Ferrari Dealership Proves Douchebag Ferraristi Stereotype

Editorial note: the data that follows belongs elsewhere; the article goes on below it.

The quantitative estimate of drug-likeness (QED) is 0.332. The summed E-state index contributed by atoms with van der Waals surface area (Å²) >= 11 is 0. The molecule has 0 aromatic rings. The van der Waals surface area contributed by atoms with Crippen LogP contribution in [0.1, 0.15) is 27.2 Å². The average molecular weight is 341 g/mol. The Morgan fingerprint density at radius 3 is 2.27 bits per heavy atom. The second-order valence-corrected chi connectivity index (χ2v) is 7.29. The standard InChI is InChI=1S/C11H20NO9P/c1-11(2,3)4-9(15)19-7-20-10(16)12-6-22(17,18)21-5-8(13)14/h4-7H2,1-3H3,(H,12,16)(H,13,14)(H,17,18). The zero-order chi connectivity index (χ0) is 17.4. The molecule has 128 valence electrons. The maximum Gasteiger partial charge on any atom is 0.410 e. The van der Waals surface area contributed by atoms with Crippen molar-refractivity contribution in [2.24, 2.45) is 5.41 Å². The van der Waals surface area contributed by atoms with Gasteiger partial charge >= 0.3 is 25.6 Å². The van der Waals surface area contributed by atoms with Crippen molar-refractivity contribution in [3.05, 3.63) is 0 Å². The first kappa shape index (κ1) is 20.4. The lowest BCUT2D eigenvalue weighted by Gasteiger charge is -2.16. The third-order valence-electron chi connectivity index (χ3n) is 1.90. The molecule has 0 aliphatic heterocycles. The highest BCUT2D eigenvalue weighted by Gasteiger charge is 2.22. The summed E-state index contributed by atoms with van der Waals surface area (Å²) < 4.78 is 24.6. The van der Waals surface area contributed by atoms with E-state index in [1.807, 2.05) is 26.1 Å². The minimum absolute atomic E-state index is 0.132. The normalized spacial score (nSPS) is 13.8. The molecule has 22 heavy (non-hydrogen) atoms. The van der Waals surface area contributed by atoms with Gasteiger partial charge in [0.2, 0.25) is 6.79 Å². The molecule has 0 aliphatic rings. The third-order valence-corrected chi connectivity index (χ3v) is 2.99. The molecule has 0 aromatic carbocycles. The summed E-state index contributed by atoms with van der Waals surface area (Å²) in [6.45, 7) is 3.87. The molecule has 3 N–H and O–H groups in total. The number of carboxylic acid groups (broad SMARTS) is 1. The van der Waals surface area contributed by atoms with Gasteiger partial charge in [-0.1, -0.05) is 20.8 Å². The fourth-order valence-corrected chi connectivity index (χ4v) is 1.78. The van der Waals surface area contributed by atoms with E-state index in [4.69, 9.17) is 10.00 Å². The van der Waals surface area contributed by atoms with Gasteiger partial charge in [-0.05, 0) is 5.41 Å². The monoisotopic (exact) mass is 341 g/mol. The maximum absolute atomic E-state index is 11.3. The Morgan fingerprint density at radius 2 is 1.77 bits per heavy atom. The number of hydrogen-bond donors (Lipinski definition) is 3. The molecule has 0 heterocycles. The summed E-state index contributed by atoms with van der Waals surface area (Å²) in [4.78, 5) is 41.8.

The Edmonton Motor Show was this weekend. While it is difficult to truly express how thrilling it was to walk through a giant auditorium that seemed to be little more than a used car lot filled with 5,000 people, there were, at least, a few highlights. While I’ll talk more about some of the highlights and lowlights of the show later — and it must be pointed out that there were far more lowlights than highlights — there was one experience that must be shared. At the center of the main room was an amazing display featuring some gorgeous cars.; there were multiple Aston Martins and Bentleys, immaculately detailed and displayed, with a stunning pair of Spykers taking centre stage. Naturally they were cordoned off to keep the thousands of people from climbing in, around and through them. One does not let a careless three-year-old climb over one’s Spyker. When I talked to the presenters, however, and explained that I wanted some photos for Redusernab, they were beyond fantastic. They talked me through the cars, opened the hood, tipped the front, demonstrated the racing suspension, gave me a brief history of the cars. Knowing full well neither I nor my audience would be buying one anytime soon, they were nonetheless enthusiastic and accommodating. After that fantastic experience, I headed over to the booth from Ferrari and Maserati of Alberta, hoping to get some similar photos for you, my beloved co-Hoons. When I attempted to converse with the salesprick they had manning the booth, he regarded me with a look of disdain that was designed solely to wither the average plebian under the crushing weight of his contempt. I am fortunate in that my ego tends to be somewhat excessive, so his powers were largely ineffective against me. While he made it quite clear that the few seconds I was managing to procure of his attention were certainly better spent on anyone other than myself, I ignored his clearly flawed belief and asked if I might be allowed beyond the 14-foot cordons to take a few photos of the Maserati interiors to share with Redusernab. He once again scoffed, and held out his hand. “I’m going to need to see your press pass and credentials.” I was somewhat taken aback by this, since the Edmonton Motor Show was not handing out press passes. “For a photo?” I asked. “Ferrari insists that I record the credentials for any journalists wanting to publicize photos of their products.” “Ah, but I was asking about the Maseratis; I didn’t really care about the Ferraris.” Again he scoffed. “Oh, of course you do. At any rate, without a press pass, I’ll have to ask you not to take any photos of the cars.” This was while dozens of others were taking hundreds of photos all around us. Somewhat stunned, I repeated back to him, “You don’t want me taking photos of your cars?” “That’s correct, not without any credentials.” I couldn’t do anything but laugh and continue on. The conversation was clearly audible to everyone near us, and served no purpose but to make him look like an ass. I can only suspect that it was no coincidence that for the rest of the day, every time I looked, there were multiple fans clustered around the Aston/Bentley/Spyker booth, and none anywhere near the Ferrari/Maserati booth. For myself, I don’t particularly care. I had plenty of photos and information from the Spyker booth, and let’s face it, the Ferraris are not exactly attractive cars anyhow. But the level of incompetence required for someone to think that alienating people who would potentially be singing your praises is somehow a good idea, well, that’s absolutely staggering. What say you, Hoons? What’s your worst experience with elitist douchebags? Can you top my story? Open fire in the comments below.